Guggenheim will begin his run and introduce readers to many of the changes in Bart's life with two largely self contained stories. "I want to be able to attract as many new readers as possible and I think done-in-ones help a lot with that," Guggenheim explained. "Plus, I need to sow the seeds for my first big arc, which will involve Inertia, but in a way you've never seen him before. As for those first two issues, the first issue has Bart fighting Steppenwolf. For my first issue, I wanted to throw him up against someone who wasn't a traditional Flash villain while at the same time being very far out of Bart's weight class. Steppenwolf works perfectly because it allowed me to tie into some of the larger things that will be going on in the DCU. The first issue is all about rites of passage for Bart. For those people who are disappointed I didn't pit Bart up against one of the Flash rogues in my first issue, the second issue puts Bart up against Zoom."
Zoom isn't the only Flash Rogue that Guggenheim has plans for. "You'll definitely be seeing all of your favorite Rogues over the course of my run," he stated. "I've got about the first year's worth of stories figured out and the Rogues play a big part in them. No, actually, they play a huge part in them. By the end of the year, I don't think anyone will look at the Rogues the same way again. That includes the readers and people within the DCU. Bart definitely won't look at them the same way again, that I can guarantee."
With members of the Teen Titans and the Justice League showing up in "The Flash," some readers might be wondering if Guggenheim will be addressing Bart Allen's possible role in these groups. "Oh, my, yes," Guggenheim stated. "That issue gets addressed head-on in my very first issue. Did I mention it's on sale in February?"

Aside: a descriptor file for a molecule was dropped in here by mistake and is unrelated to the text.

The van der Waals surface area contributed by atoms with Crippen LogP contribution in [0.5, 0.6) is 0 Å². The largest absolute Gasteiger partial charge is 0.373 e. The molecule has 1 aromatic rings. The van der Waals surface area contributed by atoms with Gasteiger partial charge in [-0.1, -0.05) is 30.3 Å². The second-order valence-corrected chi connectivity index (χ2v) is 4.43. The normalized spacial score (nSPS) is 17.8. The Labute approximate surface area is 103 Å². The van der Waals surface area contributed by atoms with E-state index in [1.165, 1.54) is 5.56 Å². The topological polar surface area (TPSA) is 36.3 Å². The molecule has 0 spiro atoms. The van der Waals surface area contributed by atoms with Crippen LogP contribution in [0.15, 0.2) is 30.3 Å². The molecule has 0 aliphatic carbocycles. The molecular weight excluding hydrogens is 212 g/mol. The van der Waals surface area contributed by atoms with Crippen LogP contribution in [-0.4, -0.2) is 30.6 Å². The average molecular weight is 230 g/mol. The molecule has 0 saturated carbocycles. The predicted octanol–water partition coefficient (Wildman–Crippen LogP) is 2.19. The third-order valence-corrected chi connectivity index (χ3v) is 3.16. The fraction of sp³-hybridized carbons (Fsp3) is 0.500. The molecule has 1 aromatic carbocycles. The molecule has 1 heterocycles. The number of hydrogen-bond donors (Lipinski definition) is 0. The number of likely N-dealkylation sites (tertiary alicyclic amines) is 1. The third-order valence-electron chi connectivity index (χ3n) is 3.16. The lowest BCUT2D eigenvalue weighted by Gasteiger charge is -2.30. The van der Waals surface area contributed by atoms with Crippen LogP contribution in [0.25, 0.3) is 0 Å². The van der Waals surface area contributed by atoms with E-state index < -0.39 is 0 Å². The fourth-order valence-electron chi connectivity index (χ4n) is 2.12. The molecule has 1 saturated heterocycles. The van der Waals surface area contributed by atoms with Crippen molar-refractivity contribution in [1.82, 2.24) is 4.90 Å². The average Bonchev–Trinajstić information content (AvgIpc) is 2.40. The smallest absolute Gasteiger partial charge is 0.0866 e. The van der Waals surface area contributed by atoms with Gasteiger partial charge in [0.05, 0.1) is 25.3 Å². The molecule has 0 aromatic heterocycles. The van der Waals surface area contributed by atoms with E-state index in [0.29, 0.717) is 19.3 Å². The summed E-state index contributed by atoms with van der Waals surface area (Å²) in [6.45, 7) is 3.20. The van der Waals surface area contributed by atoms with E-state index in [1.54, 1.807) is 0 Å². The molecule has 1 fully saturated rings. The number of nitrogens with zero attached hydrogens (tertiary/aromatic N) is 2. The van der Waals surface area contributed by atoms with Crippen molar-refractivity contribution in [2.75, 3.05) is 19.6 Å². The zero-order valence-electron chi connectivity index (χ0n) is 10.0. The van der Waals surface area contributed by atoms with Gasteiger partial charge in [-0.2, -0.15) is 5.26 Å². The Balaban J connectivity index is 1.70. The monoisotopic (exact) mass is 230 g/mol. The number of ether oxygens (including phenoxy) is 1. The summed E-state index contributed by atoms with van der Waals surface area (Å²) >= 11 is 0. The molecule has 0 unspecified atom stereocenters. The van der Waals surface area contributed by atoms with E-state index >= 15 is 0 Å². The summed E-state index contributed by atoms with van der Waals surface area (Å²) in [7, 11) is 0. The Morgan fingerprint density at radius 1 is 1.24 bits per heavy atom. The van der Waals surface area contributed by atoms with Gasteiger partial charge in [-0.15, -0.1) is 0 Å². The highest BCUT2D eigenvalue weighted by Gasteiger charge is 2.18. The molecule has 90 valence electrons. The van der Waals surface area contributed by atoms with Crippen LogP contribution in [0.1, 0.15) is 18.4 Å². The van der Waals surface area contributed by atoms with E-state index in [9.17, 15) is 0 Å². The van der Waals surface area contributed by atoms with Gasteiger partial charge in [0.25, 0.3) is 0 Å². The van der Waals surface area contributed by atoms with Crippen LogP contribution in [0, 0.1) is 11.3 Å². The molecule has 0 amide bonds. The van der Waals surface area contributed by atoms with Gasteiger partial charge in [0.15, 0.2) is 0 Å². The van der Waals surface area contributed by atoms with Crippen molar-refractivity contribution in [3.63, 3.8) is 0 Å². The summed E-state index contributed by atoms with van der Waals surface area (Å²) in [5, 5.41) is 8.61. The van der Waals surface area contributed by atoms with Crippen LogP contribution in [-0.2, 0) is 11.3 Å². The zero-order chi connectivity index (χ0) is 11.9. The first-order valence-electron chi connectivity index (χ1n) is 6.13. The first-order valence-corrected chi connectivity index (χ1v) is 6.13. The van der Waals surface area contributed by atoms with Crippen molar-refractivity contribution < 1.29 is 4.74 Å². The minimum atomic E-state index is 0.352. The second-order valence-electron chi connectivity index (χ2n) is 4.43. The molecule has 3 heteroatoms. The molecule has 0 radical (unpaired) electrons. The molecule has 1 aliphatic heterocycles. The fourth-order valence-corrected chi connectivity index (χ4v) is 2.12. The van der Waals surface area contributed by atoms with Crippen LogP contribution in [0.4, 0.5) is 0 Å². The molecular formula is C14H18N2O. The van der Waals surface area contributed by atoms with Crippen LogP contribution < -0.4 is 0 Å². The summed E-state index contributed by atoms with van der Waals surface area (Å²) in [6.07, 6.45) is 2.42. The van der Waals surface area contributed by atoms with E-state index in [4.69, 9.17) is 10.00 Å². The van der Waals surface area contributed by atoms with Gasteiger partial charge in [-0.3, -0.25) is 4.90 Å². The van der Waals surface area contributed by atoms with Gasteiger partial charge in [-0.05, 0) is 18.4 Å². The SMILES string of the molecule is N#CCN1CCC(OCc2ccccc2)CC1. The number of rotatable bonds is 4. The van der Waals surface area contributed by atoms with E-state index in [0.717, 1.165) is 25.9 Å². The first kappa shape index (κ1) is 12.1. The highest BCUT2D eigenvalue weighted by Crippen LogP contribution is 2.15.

Costumed heroes and villains aren't the only characters that Bart Allen will be interacting with during Guggenheim's run, some of them will be new faces and some will be familiar ones. "I'm trying to limit the number of new characters, actually," Guggenheim explained. "Bart has such a terrific supporting cast as it is. That having been said, he's obviously in a new locale and not everyone he knows is a speedster. That having been said, his relationship with Valerie Perez looms very large in Bart's life at the moment. Valerie is Bart's first adult relationship and it's a challenge for him -- almost as big as it's a challenge for her."
Guggenheim was able to speak in some detail about a lot of aspects of Bart Allen's life as the Flash, but Guggenheim had to remain coy about Bart's relationship with the Speed Force. "It's pretty casual. They're just using each other for sex at the moment," he joked. "But yes, the whole Speed Force exists within Bart at the moment."
Guggenheim also couldn't really confirm what exactly the Speed Force residing within Bart means. When asked if this would allow Bart to communicate with past speedsters who reside within the Speed Force, the writer cryptically replied, "It would certainly be interesting if he could, wouldn't it?"
Bart's unique relationship with the Speed Force might lead to appearances by fallen speedster heroes and a certain super fast villain who was last seen dashing headlong into the Speed Force. "I love Savitar," Guggenheim said. "He's actually one of my favorites of the 'modern' Flash villains. I'd love to use him if at all possible."
With the Flash tackling both the world of costumed heroics and a burgeoning career in law enforcement readers can expect Guggenheim's stories in "Flash: The Fastest Man Alive" to be a mixture of superhero action and human drama. "With the Flash, I'm trying to tell big super-hero stories that still have, in each issue, some quiet, character moments. So far, I'd have to say that my run is kind of old school. Big villains. Big heroics. The occasional DCU cameo. All interspersed with soap opera elements and subplots (remember those?) that will build up to a huge story. I don't have a time frame on my Flash run, but I'm really striving to make it as big and iconic as I can possibly muster. I really want to leave my mark on the character, whenever I end up leaving -- which I hope won't be for a good long while.
"I just hope people will give the book a chance," Guggenheim continued. "I'm really trying to bring my A-game to it. If it's not your cup of tea, I totally respect that, but I'd love it if people checked it out. When you consider all the writers who have written the Flash, I'm really standing on the shoulders of giants here. And the view looks pretty good. All I can hope for is that readers will agree with me."